Note: Many of our pepper seedlings are still quite small. Consider keeping them in their pots a few more weeks before transplanting. 

 

When traditionally ripened to red and dried, this pepper is known as an ‘Ancho’; it is also used green, as a ‘Poblano’, for making chiles rellenos. The thick-walled, mildly hot fruit have a rich, mellow flavor. The name Poblano comes from the valley of Puebla, south of Mexico City, where the peppers were first cultivated. This pepper produces continuously through the summer in climates with warm days and cool nights. This is a big plant, so give it the space it needs when planting: Set it at least 3 to 4 feet from other plants.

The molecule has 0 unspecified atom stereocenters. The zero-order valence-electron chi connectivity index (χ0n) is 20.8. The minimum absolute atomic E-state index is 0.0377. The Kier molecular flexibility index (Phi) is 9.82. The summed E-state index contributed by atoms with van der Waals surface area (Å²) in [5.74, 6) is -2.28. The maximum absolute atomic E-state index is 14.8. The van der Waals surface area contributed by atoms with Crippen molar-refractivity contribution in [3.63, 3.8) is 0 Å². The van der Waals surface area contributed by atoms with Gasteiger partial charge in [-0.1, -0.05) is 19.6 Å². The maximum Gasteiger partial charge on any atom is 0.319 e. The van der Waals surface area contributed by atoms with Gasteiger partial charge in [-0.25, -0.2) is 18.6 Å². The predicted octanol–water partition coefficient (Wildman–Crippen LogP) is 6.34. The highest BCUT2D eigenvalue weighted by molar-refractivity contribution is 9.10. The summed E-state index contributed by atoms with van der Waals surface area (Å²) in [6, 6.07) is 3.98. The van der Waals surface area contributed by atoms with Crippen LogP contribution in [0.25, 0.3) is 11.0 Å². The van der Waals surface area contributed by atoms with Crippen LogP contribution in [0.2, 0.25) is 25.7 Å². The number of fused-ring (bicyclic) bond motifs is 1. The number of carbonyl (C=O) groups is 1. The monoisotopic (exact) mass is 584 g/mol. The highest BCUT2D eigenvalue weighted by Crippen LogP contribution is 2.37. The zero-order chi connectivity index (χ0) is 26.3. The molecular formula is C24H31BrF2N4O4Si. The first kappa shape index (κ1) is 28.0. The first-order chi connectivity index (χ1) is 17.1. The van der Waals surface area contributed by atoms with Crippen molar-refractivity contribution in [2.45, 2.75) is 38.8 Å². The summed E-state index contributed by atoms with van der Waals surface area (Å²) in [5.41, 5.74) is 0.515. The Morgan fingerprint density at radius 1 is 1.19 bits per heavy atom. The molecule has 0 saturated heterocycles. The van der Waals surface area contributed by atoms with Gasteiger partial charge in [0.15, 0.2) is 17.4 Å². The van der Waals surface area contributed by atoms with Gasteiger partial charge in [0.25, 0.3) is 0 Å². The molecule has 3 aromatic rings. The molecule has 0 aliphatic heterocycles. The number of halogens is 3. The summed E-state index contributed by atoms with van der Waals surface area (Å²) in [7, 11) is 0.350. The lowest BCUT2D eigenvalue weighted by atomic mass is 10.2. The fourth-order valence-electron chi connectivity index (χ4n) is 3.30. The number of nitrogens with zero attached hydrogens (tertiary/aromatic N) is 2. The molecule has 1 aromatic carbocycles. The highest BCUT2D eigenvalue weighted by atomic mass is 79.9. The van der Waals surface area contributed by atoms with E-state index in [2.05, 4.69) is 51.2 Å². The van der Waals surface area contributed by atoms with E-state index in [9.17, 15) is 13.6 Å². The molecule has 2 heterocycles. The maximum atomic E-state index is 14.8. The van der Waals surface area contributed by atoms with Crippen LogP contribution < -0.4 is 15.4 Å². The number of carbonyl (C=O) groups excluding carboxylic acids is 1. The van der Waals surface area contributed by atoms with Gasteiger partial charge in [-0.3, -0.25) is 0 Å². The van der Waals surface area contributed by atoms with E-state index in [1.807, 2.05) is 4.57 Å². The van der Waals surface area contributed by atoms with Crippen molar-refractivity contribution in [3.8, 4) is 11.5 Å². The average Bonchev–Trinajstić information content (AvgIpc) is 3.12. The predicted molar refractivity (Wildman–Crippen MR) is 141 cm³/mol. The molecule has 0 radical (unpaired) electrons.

Poblano Pepper

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